Clothing of the future will do much more for athletes than simply protect from the elements and regulate body temperature. Precise fit, ergonomic alignment, muscle support and other anatomical advantages will be default features in new breeds of performance-enhancing apparel.
Today, companies like Under Armour and Wacoal Sports Science Corp. promote such benefits with respective lines of athletics tights and tops. For some personal perspective, I put flagship products from both companies to the test running, cross-country skiing and biking over the past four months.
Of the two companies, Wacoal Sports Science Corp.‘s CW-X Pro Conditioning apparel (www.cw-x.com) was most impressive. Both the snug-fitting top and full-length tights incorporate a patented “Conditioning Web,” which is a crisscrossing pattern of stretchy nylon straps made to support major muscle groups.
As Wacoal Sports literature explains it, the Conditioning Web acts as an exoskeleton of sorts to cradle, support and enhance muscle function. The Pro Conditioning Top ($55) wraps tight across the chest, upper back and ribs to support muscle groups that facilitate respiratory function, thus, according to the company, lowering overall fatigue by reducing the amount of effort it takes to breathe.
The Pro Conditioning Tights ($95), which come in men’s and women’s models, have a web that supports the hamstrings, hips and lower back. Enhanced performance and injury prevention are touted benefits.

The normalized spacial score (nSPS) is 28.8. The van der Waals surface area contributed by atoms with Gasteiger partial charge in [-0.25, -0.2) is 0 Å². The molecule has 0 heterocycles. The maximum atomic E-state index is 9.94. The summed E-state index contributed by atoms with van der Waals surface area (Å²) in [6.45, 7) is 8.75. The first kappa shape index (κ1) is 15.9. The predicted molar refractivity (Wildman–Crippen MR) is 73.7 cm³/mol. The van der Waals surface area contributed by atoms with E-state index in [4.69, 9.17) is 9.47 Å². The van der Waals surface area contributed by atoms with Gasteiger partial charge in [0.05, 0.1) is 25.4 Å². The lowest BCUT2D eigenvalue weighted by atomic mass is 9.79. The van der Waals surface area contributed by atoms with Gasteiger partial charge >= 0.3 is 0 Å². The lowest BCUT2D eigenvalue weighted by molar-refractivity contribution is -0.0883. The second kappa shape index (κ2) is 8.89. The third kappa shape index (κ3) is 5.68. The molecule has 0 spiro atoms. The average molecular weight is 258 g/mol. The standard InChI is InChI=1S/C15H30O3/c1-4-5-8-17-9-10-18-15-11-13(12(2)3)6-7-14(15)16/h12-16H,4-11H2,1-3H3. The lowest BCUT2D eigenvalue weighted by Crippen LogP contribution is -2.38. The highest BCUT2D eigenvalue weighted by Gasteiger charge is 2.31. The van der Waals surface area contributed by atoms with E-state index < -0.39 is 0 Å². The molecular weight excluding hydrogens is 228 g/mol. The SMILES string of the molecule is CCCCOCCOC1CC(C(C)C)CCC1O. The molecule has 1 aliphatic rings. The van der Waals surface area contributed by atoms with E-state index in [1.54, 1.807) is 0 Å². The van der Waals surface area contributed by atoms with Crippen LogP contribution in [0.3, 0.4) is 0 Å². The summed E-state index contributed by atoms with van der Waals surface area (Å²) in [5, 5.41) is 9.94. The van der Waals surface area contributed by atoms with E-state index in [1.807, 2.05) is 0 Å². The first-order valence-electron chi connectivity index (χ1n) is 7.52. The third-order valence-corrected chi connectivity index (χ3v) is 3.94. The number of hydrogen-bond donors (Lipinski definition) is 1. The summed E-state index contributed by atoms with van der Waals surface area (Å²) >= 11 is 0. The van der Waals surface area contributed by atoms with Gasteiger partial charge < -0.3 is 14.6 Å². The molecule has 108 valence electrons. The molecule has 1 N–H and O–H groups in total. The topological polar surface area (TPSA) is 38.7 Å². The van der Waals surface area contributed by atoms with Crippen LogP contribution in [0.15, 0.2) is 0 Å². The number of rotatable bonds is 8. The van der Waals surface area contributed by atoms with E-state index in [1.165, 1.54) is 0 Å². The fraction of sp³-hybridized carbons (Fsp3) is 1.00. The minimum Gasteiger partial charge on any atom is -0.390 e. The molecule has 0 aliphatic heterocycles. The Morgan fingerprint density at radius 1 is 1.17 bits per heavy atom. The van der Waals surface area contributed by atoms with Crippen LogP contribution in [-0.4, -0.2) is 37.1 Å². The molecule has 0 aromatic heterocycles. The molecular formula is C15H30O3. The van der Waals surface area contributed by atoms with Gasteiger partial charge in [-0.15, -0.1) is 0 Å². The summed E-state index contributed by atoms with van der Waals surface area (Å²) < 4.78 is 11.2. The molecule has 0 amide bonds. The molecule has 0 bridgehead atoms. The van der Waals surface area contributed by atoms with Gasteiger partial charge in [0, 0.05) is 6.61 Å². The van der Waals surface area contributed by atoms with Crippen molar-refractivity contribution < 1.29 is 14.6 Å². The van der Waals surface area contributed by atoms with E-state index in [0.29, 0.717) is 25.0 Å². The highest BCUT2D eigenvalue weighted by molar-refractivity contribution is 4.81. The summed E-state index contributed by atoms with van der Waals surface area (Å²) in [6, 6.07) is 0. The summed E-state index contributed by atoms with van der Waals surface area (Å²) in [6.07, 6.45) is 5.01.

I will say that psychologically Wacoal Sports’ products are quite motivating. The tight, springy fit and superhero look of the outfit had me raring to go. Physically, I definitely noticed something, but the advantage is hard to quantify. Compared to loose-fitting clothing, I much prefer the Pro Conditioning Top and Tights for intense aerobic activity. But compared to other athletics tights, the advantages are less obvious.
That said, I’ve come to prefer the Wacoal Sports products over all other athletic apparel in my wardrobe for its great fit, quality feel and that hard-to-define physical boost.
There are two things I dislike about the Pro Conditioning Top: First, its breathability is only mediocre and I felt a bit clammy during some workouts. Second, the top’s over-the-shoulder strap design resembles a sports bra from the back, which caused some snickers and sneers from my training buddies.
Under Armour’s performance apparel products (www.underarmour.com) lack any sort of fancy fabric engineering, relying instead on an extra-snug fit that forms to the athlete’s body. This fit — which Under Armour likes to call a “second skin” layer — compresses muscles to increase performance and transfer heat and moisture quickly away from the body, according to the company.
In use, I found the company’s HeatGear Leggings ($40), Compression Short ($25) and T-Shirt ($25) to be good-fitting and for the most part comfortable. Under Armour likes to tout its products’ moisture transport or wicking abilities, but I found breathability to be only average when compared to a wide range of base layers and athletics tights I’ve used over the years. They do fit snug and precise, however, and good muscle compression — which can increase performance and lessen the chance of injury — is guaranteed with these products.